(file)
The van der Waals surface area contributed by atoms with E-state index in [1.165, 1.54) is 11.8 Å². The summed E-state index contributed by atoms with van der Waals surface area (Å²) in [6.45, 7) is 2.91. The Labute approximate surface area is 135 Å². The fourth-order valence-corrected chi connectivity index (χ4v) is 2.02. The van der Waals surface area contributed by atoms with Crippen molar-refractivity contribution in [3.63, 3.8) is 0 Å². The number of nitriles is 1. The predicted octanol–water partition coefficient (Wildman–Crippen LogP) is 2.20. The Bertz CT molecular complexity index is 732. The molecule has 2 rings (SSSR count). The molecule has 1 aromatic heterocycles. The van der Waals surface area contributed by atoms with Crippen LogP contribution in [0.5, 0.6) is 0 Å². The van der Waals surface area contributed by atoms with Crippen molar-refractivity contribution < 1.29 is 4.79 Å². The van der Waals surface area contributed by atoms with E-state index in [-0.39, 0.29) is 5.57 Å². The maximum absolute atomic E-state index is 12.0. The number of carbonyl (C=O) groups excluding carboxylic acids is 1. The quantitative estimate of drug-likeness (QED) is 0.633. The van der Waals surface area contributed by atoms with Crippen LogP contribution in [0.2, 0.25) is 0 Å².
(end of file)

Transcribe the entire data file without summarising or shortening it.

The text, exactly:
The van der Waals surface area contributed by atoms with E-state index in [1.165, 1.54) is 11.8 Å². The summed E-state index contributed by atoms with van der Waals surface area (Å²) in [6.45, 7) is 2.91. The Labute approximate surface area is 135 Å². The fourth-order valence-corrected chi connectivity index (χ4v) is 2.02. The van der Waals surface area contributed by atoms with Crippen molar-refractivity contribution in [3.63, 3.8) is 0 Å². The number of nitriles is 1. The predicted octanol–water partition coefficient (Wildman–Crippen LogP) is 2.20. The Bertz CT molecular complexity index is 732. The molecule has 2 rings (SSSR count). The molecule has 1 aromatic heterocycles. The van der Waals surface area contributed by atoms with Crippen LogP contribution in [0.5, 0.6) is 0 Å². The van der Waals surface area contributed by atoms with Crippen molar-refractivity contribution < 1.29 is 4.79 Å². The van der Waals surface area contributed by atoms with E-state index in [-0.39, 0.29) is 5.57 Å². The maximum absolute atomic E-state index is 12.0. The number of carbonyl (C=O) groups excluding carboxylic acids is 1. The quantitative estimate of drug-likeness (QED) is 0.633. The van der Waals surface area contributed by atoms with Crippen LogP contribution in [0.2, 0.25) is 0 Å².